As many as 2.4 million manufacturing jobs may go unfilled by 2028, putting $454 billion in production at risk, consulting company Deloitte (New York) said.
A lack of skills and “impending retirements” of current workers “suggest the industry could experience employment bottlenecks,” the consulting company said in a report done with the Manufacturing Institute.
The report was based on a survey of 400 U.S. manufacturers. That was supplemented with executive interviews, analysis of data and economic forecasts. The report lists five authors from Deloitte and one from the National Association of Manufacturers, parent organization of the Manufacturing Institute.
Manufacturing “must contend with one of the tightest labor markets in recent history,” Deloitte said. The 2.4 million figure assumes manufacturing employment will average 1.5% growth a year. This year, there were 508,000 open jobs in U.S. manufacturing, according to the report.
Manufacturing has looked to automation as a way to overcome worker shortages. However, the survey indicated that strategy has limits.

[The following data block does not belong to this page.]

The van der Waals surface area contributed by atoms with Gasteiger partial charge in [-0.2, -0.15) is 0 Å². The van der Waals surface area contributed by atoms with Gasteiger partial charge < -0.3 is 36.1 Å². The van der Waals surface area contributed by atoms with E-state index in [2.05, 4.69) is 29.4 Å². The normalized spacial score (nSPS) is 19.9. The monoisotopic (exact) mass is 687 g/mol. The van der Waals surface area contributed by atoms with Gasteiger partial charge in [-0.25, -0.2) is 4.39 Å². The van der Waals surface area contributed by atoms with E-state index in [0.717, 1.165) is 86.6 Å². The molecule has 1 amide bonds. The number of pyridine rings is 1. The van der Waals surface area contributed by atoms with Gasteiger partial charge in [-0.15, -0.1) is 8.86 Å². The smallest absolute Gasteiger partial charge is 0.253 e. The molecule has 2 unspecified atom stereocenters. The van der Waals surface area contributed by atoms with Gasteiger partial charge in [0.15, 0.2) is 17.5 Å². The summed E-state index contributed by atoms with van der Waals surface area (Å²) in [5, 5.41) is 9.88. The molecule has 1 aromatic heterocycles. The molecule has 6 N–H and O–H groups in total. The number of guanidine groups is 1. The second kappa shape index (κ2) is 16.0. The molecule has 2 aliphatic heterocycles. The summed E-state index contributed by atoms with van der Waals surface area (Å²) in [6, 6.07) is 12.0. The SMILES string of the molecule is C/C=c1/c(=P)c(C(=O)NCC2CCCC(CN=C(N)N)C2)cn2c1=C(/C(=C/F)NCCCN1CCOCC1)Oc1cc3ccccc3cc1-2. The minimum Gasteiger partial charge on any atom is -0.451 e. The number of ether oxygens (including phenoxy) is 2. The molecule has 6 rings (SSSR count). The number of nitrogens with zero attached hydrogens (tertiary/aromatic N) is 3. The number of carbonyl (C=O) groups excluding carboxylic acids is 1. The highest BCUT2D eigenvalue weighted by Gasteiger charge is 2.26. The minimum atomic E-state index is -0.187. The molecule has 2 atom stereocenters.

Half of respondents said “they have already adopted technologies such as robots, cobots, machine learning, and artificial intelligence (AI),” according to the report. Cobots, formally known as collaborative robots, are deployed in close proximity to workers unlike traditional robots.
One complication is the Industrial Internet of Things, where “connected” machines communicate with each other and human operators. The “types of skills that employees need to possess are rapidly evolving, and it seems increasingly difficult for the workforce to keep pace,” the consulting company said.
Skills necessary for manufacturing are evolving, according to the report. Automation “could replace many of the manual or repetitive tasks that today’s jobs entail,” Deloitte said.
That’s likely to mean manufacturing workers will need so-called “soft” skills such as “critical thinking, creativity and originality” among other qualities, according to the report. “Companies need workers that can demonstrate these skills as well as the digital skills necessary to work alongside automation.”
Deloitte also said traditional supply-and-demand economics won’t help much.
“Though manufacturing companies are ready to pay more to attract and retain talent, they also find skilled workers leaving their organization for higher pay elsewhere,” Deloitte said. Higher pay “might get skilled workers in the door, it does not guarantee they will stay.”
The report said manufacturing “should explore ways to provide exposure to robotics, automation, and computer programming to primary school students.” Deloitte also said manufacturing needs to improve its image and work on “changing workforce perceptions in manufacturing.”